Tuesday, February 9, 2010

Safe Table Saw Cutting

I saw a table saw recently that I would love to have. Unfortunately, they don't make it in a miniature size or price.  The full-size version would take up nearly half of the floor space in my tiny little workshop, and the price is prohibitive for my hobby purposes - about $3,000. 

I like the saw because it's so safe to use. Within milliseconds of its saw blade touching human skin, an electronic sensor slams on a brake and flings the saw blade down into the case of the saw. At best, someone using that system would end up with a mild nick on their finger, although when demonstrated with a hot-dog, the saw didn't even puncture its casing!

Since it's unlikely that anyone will ever build such a table saw for miniaturists, we need to be as careful as possible in using the smaller, table-top saws. I can assure you that if you're using a table top saw and you run your finger into the blade, you may need a doctor's assistance to stitch up the injured finger. These small saws might look tiny and innocent, but they can and will cut fingers!

So, now that I've given you my safety lecture... here's a safety tip! If you are using the miter attachment to your saw and you want to cross-cut multiple pieces of wood the exact same length, you should NOT set your saw fence to the width you want to cut the wood. Woodworking experts say that having three of the four edges of your board touching barriers (the blade, the miter and the fence), the wood can jam and cause the saw to kick the wood back at you.

The solution is to set a piece of wood between the fence and the wood you wish to cut. As shown in the picture above, you can set the spacer so that it is flush against the fence. Next, move the fence until your sample blank touches the saw blade. (You can see a sample blank in the above picture - just above my thumb.) Lock the fence in place and remove the sample length of wood. Now you're ready to saw.

Place the wood you plan to cut against the miter and then slide it over until it touches the piece of spacer wood. That will be your "fixed" length. Hold the wood firmly against the miter, and then remove the spacer. You can then easily saw the board without it getting jammed between the blade and the fence. (See photo at left, and notice how the board I'm cutting doesn't touch the fence.)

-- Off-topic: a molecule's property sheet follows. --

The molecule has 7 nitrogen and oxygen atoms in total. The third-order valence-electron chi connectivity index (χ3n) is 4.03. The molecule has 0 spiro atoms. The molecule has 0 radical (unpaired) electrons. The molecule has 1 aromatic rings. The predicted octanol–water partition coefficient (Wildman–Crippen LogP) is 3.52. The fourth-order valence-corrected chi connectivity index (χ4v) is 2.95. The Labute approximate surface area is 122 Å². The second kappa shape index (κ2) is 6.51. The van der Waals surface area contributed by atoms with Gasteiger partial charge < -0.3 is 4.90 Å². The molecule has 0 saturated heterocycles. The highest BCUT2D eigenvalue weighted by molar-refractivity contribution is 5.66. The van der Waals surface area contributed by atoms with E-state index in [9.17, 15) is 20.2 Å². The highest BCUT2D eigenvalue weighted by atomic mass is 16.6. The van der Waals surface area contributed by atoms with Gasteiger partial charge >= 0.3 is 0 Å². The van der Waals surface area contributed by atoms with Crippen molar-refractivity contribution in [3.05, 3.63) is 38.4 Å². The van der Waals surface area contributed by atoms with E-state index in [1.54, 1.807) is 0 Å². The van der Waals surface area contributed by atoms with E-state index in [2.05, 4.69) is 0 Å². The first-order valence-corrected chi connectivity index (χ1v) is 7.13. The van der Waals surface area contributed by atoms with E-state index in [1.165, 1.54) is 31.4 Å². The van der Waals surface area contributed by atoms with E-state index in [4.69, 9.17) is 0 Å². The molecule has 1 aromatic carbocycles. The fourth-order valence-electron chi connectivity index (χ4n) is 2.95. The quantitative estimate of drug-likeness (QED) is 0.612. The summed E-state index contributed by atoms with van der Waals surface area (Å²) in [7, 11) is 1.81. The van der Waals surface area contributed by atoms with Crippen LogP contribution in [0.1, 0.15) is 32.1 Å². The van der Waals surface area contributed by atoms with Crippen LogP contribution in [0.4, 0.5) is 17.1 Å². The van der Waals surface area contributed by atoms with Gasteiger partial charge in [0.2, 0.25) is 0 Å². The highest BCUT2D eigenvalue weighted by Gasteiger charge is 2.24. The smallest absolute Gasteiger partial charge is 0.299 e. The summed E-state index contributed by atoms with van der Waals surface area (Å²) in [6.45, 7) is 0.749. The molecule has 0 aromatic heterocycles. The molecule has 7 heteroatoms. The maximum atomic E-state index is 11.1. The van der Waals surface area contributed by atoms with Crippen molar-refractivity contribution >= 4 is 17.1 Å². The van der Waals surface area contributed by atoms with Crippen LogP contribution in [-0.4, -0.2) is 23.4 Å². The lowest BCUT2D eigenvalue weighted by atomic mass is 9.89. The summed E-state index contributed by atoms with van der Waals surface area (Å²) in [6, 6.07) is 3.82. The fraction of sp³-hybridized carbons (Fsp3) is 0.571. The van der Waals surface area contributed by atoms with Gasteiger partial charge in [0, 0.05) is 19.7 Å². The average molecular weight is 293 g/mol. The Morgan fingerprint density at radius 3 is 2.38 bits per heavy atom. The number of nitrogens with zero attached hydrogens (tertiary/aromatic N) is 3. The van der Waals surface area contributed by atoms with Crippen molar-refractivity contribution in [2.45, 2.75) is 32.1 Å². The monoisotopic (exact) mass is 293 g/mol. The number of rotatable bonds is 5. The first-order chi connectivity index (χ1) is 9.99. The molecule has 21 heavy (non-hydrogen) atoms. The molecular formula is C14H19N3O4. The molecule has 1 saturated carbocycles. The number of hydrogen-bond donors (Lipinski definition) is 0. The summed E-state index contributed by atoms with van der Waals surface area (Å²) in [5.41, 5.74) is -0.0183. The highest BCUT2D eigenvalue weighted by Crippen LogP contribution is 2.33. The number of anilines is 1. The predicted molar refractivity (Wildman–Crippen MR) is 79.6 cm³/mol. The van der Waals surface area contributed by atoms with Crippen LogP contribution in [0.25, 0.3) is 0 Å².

Happy (and safe) cutting to you!

6 comments:

Caseymini said...

George, what brand is your table saw and where did you find it? I am currently looking for one. Thanks for the tips!

Karin Corbin said...

Unfortunately George you have just given people advice that goes against the recommended way to set up a cross cut safely. The way you have shown creates a dangerous unsupported pinch point between the saw blade and the fence.

The correct way to do this cut is to clamp a short gauge block against the fence in a position forward of the saw blade. That insures there will be a gap between the cut piece of wood and the fence of the saw. The short piece of wood will then lie quietly on the table top instead of becoming a projectile that is tossed back at the person making the cut.

Karin Corbin said...

whoops my apoligy George you were right, I was looking at the second photo where it looks like the wood is against the fence. Too much shiny metal and no shadows.

George the Miniguy said...

Whew! You had me worried for a minute there, Karin. The pinch is exactly what I was trying to coach people to avoid!

Casey, I used to have a Dremel table saw, and wore the poor thing out! I replaced it with the Microlux Mini Tilt Arbor Table Saw from Micro-Mark. I just checked their Web site, and its current price is $349.

Caseymini said...

Thanks George! That is one of the saws that I was looking at.

Peach Blossom Hill said...

I just received the Microlux little coping type saw for my birthday and love it. Would love to have the tilt arbor saw some time when I work up to that level. If I get there, I'll check back with you on this set up. Thank you!

Jody

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